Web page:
Saving the planet "shouldn't cost the earth", George Osborne said today as he warned against Britain leaving itself exposed by dealing with climate change single-handedly.
The Chancellor said the scientific evidence for man-made environmental damage was "overwhelming", as he outlined the complexities in responding to the problem.
Speaking after former energy secretary Chris Huhne had criticised the Treasury for failing to tackle energy waste and bring energy bills down, Mr Osborne said: "Of course, with all these policies, we have to get the balance right between making sure we have the right energy mix, making sure we have the power stations that we need, and making sure it's affordable to customers."
He told BBC Radio 4's Today programme: "I do accept that climate change is happening and I accept the overwhelming evidence that it's man-made, and I want to be part of the international solution to do that.
"My argument has always been that saving the planet, shouldn't cost the earth. What good does it do Britain to have a set of policies that closes, let's say, an aluminium smelter in the north of England, and then that same company opens an aluminium smelter in China? We haven't done anything on climate change or carbon emissions, but we certainly have cost jobs and hurt people's lives in this country.
He added: "So I would just say Britain, yes, wants to be part of an international effort to tackle climate change, but it can't be out there all by itself at the front of the pack."
Mr Huhne described the Government's failure to make homes more energy-efficient and bring down bills as depressing.
The former energy secretary blamed high energy costs on the Treasury, which he said had resisted calls to provide greater incentives to homeowners and businesses to improve their energy efficiency, preferring instead to give relief to fracking firms.
The disgraced former cabinet secretary also said more needs to be done to ensure the United States meets its free trade obligations by sharing its natural resources.
Speaking to the Today programme, he said: "I think that the Government has made a lot of progress on green issues. It does depress me that there is still some very easy hits, for example on energy saving, for example we could be saving a lot of energy and reducing our bills if there were greater incentives for the Green Deal, for example."
The Coalition's flagship scheme, originally unveiled by Mr Huhne, was designed to encourage people to adopt greater energy-saving measures by allowing people to pay for the improvements through savings on their bills. However, it was revealed earlier this month that only 12 homes had taken up Green Deal since its launch in January.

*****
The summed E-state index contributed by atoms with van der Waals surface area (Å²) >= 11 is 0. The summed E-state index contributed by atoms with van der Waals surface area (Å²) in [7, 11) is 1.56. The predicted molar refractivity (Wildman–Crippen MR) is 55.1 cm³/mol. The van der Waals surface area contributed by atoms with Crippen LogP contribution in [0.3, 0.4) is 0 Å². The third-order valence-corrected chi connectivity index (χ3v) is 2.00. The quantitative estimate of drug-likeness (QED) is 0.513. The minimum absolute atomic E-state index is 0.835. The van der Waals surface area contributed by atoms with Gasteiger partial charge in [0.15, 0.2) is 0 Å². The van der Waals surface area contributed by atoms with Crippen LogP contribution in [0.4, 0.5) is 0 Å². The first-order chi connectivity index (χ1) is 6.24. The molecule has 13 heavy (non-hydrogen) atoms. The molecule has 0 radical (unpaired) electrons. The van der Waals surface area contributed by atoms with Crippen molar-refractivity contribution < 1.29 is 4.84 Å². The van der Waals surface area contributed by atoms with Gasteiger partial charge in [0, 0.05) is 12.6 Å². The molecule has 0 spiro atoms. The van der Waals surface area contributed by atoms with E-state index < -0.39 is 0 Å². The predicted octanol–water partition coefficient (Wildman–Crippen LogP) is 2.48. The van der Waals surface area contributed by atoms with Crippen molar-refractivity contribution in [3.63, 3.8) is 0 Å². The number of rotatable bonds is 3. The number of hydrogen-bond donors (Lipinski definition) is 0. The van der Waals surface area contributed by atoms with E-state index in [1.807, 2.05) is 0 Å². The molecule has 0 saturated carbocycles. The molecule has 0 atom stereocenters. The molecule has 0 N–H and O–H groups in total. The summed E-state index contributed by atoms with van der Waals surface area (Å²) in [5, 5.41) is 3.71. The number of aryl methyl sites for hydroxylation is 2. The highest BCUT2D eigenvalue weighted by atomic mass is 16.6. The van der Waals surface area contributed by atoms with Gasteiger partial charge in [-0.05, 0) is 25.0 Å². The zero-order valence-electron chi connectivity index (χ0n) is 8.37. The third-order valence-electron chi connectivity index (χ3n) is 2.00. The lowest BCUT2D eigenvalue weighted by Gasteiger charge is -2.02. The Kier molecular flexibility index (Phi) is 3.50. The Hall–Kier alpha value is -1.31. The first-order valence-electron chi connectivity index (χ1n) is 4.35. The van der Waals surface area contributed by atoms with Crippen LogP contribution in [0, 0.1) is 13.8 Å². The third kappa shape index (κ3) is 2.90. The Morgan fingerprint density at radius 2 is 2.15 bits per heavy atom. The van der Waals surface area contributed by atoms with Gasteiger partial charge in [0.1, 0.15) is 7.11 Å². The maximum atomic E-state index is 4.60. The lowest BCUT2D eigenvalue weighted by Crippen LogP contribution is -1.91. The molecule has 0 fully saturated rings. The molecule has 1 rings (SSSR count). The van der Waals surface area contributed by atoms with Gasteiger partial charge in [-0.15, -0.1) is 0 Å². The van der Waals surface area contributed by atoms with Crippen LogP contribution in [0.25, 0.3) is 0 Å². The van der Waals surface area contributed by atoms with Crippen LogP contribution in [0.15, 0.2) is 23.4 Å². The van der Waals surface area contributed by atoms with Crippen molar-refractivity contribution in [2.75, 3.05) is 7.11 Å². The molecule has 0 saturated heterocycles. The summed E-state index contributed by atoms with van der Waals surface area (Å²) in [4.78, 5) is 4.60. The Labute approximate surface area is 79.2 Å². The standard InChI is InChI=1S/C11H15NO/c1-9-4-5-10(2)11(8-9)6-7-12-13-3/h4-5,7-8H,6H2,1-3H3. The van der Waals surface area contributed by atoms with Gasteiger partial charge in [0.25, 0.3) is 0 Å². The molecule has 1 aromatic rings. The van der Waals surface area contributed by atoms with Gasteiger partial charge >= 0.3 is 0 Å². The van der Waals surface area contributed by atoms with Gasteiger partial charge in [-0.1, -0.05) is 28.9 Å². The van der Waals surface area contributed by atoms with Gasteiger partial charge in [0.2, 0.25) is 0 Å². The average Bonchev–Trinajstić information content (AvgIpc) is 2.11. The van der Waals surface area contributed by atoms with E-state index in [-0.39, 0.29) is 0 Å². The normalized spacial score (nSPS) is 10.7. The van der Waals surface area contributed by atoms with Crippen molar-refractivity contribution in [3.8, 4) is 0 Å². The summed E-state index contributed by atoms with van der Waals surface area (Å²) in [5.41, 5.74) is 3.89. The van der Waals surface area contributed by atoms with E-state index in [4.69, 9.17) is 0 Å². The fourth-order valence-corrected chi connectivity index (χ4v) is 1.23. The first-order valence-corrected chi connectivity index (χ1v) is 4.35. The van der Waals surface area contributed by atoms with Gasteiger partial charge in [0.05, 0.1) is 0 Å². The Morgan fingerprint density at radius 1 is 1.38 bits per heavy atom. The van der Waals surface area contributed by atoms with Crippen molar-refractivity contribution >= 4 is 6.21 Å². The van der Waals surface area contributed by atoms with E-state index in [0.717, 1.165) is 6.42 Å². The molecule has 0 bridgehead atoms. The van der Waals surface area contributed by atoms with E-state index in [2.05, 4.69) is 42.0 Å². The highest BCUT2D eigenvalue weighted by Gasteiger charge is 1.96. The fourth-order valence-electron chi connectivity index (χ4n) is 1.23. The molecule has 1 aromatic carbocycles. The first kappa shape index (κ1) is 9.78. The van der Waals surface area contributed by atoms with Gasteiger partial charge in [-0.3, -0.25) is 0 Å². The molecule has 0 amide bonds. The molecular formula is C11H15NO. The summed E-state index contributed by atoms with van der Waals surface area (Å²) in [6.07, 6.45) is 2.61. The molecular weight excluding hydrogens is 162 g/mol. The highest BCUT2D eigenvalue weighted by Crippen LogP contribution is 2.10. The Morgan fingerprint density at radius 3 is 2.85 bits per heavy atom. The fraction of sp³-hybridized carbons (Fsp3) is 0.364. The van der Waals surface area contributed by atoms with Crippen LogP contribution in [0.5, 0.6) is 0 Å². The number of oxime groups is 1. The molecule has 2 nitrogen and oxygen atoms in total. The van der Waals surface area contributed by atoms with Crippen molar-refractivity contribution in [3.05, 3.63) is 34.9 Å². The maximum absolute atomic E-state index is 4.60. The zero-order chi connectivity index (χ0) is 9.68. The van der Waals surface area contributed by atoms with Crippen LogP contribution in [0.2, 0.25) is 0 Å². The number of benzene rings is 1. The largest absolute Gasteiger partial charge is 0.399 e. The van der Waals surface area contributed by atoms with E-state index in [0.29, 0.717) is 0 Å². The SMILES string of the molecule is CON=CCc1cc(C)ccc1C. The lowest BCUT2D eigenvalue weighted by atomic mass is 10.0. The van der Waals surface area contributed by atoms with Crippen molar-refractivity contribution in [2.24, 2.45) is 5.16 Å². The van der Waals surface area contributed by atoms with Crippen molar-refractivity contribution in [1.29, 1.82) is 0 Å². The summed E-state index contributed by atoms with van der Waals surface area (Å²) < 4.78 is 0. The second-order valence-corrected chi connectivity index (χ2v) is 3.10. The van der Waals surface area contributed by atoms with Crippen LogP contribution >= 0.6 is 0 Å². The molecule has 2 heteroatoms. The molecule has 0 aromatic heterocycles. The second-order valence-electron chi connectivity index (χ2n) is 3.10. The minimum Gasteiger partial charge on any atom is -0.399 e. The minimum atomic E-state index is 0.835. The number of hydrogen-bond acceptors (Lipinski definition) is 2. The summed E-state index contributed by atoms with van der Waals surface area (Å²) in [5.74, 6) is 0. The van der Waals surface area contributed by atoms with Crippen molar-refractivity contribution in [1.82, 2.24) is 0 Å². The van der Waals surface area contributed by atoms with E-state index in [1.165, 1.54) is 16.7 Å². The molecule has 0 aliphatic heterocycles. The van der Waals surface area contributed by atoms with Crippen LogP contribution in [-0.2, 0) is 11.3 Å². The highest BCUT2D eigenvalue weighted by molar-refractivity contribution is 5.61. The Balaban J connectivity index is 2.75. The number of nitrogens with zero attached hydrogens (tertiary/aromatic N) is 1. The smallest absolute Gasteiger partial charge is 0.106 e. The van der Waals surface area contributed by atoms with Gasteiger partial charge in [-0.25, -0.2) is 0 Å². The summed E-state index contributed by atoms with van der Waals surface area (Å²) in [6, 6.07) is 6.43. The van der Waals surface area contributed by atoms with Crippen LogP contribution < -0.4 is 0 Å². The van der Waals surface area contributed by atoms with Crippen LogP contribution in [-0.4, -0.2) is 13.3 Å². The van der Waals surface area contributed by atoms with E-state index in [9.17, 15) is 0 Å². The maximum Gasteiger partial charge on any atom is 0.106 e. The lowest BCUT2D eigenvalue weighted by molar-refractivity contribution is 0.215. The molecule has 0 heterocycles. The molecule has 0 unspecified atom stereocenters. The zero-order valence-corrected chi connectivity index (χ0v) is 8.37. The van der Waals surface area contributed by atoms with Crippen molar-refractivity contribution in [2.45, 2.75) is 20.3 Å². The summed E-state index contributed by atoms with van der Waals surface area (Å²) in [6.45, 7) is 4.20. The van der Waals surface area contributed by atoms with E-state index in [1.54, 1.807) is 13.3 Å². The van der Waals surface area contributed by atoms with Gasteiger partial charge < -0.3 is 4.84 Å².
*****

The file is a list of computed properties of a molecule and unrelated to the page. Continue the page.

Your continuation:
"Our homes are incredibly inefficient: they leak energy and that costs an incredible amount, and it's been the Treasury which has really been the obstacle for that," Mr Huhne said.
"Even though it's prepared to give tax breaks for fracking, which isn't going to bring us great advantages in terms of price, it's not prepared to give that tax incentive for energy-saving, which is the cheapest way to bring bills down by far and would create jobs all over the country."
On fracking, Mr Huhne said Britain needs to put pressure on the US to make sure it is sharing its energy resources more fairly.
"The speed of the fracking revolution in the US has happened so quickly, that investors have been unable to keep up with import terminals... Because, actually, shipping gas is much more difficult than you think," he said.
Setting out the complicated nature of transferring the gas across continents, he said "it takes a lot of capital equipment both ends to do that".
He went on: "The very simple reason is that it's against their legal obligations under the World Trade Organisation and, indeed, the US themselves last year took a case against the Chinese for export restrictions against rare earths.
"If you commit to free trade, you commit to free trade and one thing you are not meant to do under free trade is bury away strategic commodities so that only your businesses are allowed to use them and that was the case which the US and Europe and Japan took against China last year on rare earths, which is absolutely crucial minerals for things like the batteries in our mobile phones."
He said: "We need to put pressure on the other side to make sure it gets here and puts prices down."
Mr Huhne was jailed in March along with his ex-wife, Vicki Pryce, after swapping penalty points for speeding, so he could avoid a driving ban. They were released in May after each serving two months of an eight-month sentence.